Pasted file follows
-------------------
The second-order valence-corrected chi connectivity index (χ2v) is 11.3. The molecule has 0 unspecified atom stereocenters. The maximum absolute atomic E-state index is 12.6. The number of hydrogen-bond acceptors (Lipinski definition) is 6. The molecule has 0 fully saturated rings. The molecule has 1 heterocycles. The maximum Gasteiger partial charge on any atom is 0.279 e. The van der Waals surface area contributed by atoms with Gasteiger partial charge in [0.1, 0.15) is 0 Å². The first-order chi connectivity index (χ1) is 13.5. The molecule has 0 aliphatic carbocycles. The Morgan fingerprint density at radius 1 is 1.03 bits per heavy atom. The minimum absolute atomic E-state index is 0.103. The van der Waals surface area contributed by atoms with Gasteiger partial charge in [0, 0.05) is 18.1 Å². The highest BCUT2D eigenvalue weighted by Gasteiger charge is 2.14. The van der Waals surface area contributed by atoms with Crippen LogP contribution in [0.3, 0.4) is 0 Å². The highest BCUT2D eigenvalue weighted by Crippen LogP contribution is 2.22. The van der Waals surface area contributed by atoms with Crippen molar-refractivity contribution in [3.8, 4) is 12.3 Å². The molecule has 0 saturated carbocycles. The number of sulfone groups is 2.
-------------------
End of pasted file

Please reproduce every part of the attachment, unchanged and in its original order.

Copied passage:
The second-order valence-corrected chi connectivity index (χ2v) is 11.3. The molecule has 0 unspecified atom stereocenters. The maximum absolute atomic E-state index is 12.6. The number of hydrogen-bond acceptors (Lipinski definition) is 6. The molecule has 0 fully saturated rings. The molecule has 1 heterocycles. The maximum Gasteiger partial charge on any atom is 0.279 e. The van der Waals surface area contributed by atoms with Gasteiger partial charge in [0.1, 0.15) is 0 Å². The first-order chi connectivity index (χ1) is 13.5. The molecule has 0 aliphatic carbocycles. The Morgan fingerprint density at radius 1 is 1.03 bits per heavy atom. The minimum absolute atomic E-state index is 0.103. The van der Waals surface area contributed by atoms with Gasteiger partial charge in [0, 0.05) is 18.1 Å². The highest BCUT2D eigenvalue weighted by Gasteiger charge is 2.14. The van der Waals surface area contributed by atoms with Crippen LogP contribution in [0.3, 0.4) is 0 Å². The highest BCUT2D eigenvalue weighted by Crippen LogP contribution is 2.22. The van der Waals surface area contributed by atoms with Crippen molar-refractivity contribution in [3.8, 4) is 12.3 Å². The molecule has 0 saturated carbocycles. The number of sulfone groups is 2.